Games Industry Lobbyists Target Washington Pols

BOOM widget 113807After years of playing the defensive game against Washington's continual attempts to over-legislate video games, the Entertainment Software Body now plans to take a more aggressive tack.

Michael Gallagher (pictured left), who has headed up the ESA since founder Doug Lowenstein's resignation last year, has indicated the organization will start courting Washington politicians in the months to come--deep in the midst of Republicans and Democratics choosing their presidential nominees.

"We will be writing checks to campaigns by the end of this quarter," said Gallagher to The New York Times. "This is an important step in the political maturation process of the industry that we are ready to take now. This is about identifying and supporting champions for the game industry on Capitol Hill so that they support us."

The ESA will establish a political action committee (PAC) to push the interests of the games industry; it represents Electronic Arts, Microsoft, Nintendo, and Sony--the industry's traditional Big Four--as well as increasingly prolific game publisher Disney. Gallagher said the group intends to donate $50,000-$100,000 to campaigns this year.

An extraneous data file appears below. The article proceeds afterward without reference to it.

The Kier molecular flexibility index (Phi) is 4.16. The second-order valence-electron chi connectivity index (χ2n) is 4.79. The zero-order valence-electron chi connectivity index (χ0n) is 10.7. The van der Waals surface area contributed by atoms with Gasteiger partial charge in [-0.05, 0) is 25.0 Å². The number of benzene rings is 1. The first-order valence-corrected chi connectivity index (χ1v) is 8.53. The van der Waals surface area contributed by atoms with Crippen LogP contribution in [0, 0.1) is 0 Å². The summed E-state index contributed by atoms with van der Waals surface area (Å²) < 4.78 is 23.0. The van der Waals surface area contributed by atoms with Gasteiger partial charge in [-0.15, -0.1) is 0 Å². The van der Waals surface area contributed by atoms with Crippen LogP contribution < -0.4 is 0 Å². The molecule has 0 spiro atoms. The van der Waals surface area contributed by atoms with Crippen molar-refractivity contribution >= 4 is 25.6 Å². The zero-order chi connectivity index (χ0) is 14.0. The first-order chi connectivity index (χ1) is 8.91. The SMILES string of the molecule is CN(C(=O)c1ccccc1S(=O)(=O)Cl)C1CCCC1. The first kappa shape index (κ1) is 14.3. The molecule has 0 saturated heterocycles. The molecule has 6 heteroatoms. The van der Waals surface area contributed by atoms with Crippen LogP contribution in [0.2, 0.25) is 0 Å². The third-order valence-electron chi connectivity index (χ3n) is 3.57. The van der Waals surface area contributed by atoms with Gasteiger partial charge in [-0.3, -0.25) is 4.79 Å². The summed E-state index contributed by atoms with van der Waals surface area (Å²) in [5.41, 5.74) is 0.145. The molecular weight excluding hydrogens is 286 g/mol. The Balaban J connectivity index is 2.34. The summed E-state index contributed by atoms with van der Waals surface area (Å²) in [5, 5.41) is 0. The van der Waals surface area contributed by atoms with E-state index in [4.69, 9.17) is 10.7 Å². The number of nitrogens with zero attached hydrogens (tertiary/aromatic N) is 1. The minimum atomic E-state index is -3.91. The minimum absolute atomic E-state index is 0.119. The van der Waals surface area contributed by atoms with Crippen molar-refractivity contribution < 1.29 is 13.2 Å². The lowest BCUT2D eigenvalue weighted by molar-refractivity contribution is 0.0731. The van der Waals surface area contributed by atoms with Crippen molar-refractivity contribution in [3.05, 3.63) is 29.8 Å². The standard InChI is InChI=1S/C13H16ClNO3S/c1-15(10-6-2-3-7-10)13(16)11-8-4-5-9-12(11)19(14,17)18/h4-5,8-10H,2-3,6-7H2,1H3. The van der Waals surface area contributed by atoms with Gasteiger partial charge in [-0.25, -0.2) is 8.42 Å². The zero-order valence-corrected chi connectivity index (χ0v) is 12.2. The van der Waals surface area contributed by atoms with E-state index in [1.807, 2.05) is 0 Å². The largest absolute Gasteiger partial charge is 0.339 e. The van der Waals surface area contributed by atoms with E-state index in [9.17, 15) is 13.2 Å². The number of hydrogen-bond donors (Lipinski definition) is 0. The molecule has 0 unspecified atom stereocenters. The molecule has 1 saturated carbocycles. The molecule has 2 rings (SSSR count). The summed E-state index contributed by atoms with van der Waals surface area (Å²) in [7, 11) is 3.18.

Though few attempts to curb or restrict video game sales have seen any measure of success, games remain a frequent target for politicians who see harm in virtual depictions of violence or sexual content. The medium tends to be considerably more often under fire than other entertainment forms such as film and music.

Game laws tend to be attempted at the state and local levels, though presidential candidate and senator Hillary Clinton (D-NY) has been a frequent figure in game- legislating politics; she has more recently backed down in her attempts.

Last November, Gallagher and the ESA held a reception attended by several dozen members of Congress; Wii Sports was reportedly a big hit.

Gallagher himself has experience in politics; according to the Times, he installed Doom on the office computers of former representative Rick White (R-WA) when he was the congressman's chief of staff.